Most homelessness charities are ineligible for grant funding from government and are instead turning to social enterprise to raise revenue, according to a new study.
Access to Enterprise, put together by Off the Streets and Into Work (OSW) and Social Enterprise London, found that charities labelling themselves 'small and intrepid' are the most likely to consider social enterprise ventures.
The results of the study, which was funded by the ChangeUp programme have prompted OSW to form a network to deliver training and consultancy to homelessness groups that want to use the social enterprise model to help their beneficiaries.
Allison Ogden-Newton, chief executive of SEL, said the report's findings presented a challenge to the homelessness sector.
"For those organisations interested in pursuing an enterprising approach, adequate specialist business advice must be available," she said. "To take business risks with society's most vulnerable citizens requires inspiring business acumen and investment, not off-the-shelf, quick-fix solutions".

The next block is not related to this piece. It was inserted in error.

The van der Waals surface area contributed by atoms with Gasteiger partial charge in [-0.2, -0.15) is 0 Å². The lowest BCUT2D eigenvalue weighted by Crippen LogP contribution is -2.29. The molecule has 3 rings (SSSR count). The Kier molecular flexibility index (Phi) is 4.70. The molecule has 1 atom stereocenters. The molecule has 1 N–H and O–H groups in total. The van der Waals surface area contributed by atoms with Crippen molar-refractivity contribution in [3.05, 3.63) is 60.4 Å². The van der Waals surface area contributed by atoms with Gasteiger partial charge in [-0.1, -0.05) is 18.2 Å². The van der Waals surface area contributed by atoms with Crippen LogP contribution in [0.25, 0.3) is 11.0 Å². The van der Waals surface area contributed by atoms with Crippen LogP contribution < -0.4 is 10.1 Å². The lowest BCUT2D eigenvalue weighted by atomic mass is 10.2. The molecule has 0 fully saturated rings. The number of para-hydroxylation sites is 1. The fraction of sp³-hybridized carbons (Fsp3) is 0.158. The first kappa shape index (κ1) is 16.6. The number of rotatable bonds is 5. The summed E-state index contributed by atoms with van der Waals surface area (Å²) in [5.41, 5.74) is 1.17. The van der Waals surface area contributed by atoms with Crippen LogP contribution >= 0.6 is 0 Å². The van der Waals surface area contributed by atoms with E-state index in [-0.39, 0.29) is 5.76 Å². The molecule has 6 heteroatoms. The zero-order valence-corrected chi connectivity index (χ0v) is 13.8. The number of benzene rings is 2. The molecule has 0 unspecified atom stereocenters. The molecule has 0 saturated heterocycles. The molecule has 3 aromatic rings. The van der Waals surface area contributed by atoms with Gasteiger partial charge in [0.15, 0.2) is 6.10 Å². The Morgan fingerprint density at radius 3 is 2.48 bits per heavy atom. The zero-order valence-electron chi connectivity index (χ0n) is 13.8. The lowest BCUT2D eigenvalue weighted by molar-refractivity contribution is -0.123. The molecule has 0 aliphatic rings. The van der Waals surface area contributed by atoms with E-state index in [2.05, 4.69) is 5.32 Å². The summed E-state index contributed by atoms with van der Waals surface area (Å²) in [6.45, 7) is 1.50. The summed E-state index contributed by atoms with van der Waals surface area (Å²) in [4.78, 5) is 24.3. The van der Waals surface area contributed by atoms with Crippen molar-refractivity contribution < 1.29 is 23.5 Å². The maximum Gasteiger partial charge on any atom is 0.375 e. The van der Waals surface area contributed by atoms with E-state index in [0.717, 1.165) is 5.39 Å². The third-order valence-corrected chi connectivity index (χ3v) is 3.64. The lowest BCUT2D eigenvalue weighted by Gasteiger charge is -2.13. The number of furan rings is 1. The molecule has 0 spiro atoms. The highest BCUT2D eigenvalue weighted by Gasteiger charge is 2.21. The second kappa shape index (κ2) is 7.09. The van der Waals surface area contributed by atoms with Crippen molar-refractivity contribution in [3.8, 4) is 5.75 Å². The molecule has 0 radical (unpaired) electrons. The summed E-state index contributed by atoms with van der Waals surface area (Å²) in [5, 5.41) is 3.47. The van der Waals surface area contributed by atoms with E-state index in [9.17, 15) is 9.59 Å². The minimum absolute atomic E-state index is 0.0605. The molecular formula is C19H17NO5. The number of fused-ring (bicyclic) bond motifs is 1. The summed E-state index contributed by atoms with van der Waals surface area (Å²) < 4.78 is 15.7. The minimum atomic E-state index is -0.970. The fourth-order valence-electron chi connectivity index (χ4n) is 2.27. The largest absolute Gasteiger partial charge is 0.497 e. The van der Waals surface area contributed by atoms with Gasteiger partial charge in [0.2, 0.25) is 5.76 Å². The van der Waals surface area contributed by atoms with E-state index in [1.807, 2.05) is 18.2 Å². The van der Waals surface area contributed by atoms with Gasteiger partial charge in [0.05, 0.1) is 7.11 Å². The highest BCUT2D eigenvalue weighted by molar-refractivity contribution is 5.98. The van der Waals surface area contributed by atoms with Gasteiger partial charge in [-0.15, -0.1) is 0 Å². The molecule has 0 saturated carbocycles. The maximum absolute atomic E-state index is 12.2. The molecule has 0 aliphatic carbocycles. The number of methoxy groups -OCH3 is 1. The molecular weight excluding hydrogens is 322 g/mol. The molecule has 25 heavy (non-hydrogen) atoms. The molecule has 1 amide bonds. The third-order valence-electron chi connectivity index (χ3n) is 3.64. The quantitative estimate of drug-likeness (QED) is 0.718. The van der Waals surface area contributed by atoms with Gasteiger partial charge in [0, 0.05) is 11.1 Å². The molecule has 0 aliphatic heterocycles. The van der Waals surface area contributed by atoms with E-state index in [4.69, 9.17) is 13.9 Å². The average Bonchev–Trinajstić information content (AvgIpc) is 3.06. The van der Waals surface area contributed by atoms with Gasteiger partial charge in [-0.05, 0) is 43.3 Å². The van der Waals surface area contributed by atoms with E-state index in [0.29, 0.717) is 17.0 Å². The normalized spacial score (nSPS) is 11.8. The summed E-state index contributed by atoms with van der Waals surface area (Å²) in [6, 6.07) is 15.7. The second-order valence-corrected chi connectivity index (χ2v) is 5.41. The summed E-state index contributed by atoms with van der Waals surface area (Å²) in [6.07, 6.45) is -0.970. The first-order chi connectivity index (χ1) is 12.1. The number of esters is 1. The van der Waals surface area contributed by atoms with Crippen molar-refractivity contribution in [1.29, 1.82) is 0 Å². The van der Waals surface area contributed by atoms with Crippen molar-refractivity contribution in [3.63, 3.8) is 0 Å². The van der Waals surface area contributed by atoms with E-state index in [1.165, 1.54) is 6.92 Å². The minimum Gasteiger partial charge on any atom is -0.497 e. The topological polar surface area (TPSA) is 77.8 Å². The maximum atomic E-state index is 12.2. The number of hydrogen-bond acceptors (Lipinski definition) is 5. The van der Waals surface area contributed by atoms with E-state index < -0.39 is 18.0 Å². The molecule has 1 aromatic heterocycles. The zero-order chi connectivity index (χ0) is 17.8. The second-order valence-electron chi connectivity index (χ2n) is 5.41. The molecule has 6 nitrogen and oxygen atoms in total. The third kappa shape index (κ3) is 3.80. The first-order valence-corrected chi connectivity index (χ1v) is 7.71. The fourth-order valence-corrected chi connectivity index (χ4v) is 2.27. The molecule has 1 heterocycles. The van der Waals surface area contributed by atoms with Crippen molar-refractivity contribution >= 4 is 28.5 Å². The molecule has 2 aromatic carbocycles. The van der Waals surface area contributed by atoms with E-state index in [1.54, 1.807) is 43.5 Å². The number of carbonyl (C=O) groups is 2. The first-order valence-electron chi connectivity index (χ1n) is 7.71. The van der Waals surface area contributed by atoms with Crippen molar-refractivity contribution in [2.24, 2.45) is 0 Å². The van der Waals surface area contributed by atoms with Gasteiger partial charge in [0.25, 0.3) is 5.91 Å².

Linda Butcher, chief executive of OSW, said: "Most homelessness bodies want to support their clients into meaningful activity or towards employment. We are opening a dialogue about what is being offered and where the gaps are."
She said OSW was prompted to research social enterprise because it is "an increasingly popular subject".